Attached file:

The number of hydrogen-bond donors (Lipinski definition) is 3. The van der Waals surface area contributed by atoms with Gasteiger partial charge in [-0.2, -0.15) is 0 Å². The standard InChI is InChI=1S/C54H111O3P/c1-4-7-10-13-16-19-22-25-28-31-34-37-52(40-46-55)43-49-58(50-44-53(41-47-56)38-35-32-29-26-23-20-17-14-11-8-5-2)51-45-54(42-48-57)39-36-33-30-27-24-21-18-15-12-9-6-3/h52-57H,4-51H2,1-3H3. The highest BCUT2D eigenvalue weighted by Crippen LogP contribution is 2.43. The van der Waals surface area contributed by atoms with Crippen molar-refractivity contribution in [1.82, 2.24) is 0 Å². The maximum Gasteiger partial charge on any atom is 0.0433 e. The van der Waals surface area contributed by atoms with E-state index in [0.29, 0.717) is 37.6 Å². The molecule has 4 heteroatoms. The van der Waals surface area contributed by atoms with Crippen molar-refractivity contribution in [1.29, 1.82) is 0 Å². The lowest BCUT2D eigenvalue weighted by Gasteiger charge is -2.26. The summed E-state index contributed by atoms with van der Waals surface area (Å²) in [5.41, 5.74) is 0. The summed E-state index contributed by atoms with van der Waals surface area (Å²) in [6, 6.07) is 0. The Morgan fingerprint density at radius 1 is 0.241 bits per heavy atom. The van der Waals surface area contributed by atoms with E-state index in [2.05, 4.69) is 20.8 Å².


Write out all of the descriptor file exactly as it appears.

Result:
The number of hydrogen-bond donors (Lipinski definition) is 3. The van der Waals surface area contributed by atoms with Gasteiger partial charge in [-0.2, -0.15) is 0 Å². The standard InChI is InChI=1S/C54H111O3P/c1-4-7-10-13-16-19-22-25-28-31-34-37-52(40-46-55)43-49-58(50-44-53(41-47-56)38-35-32-29-26-23-20-17-14-11-8-5-2)51-45-54(42-48-57)39-36-33-30-27-24-21-18-15-12-9-6-3/h52-57H,4-51H2,1-3H3. The highest BCUT2D eigenvalue weighted by Crippen LogP contribution is 2.43. The van der Waals surface area contributed by atoms with Crippen molar-refractivity contribution in [1.82, 2.24) is 0 Å². The maximum Gasteiger partial charge on any atom is 0.0433 e. The van der Waals surface area contributed by atoms with E-state index in [0.29, 0.717) is 37.6 Å². The molecule has 4 heteroatoms. The van der Waals surface area contributed by atoms with Crippen molar-refractivity contribution in [1.29, 1.82) is 0 Å². The lowest BCUT2D eigenvalue weighted by Gasteiger charge is -2.26. The summed E-state index contributed by atoms with van der Waals surface area (Å²) in [5.41, 5.74) is 0. The summed E-state index contributed by atoms with van der Waals surface area (Å²) in [6, 6.07) is 0. The Morgan fingerprint density at radius 1 is 0.241 bits per heavy atom. The van der Waals surface area contributed by atoms with E-state index in [2.05, 4.69) is 20.8 Å².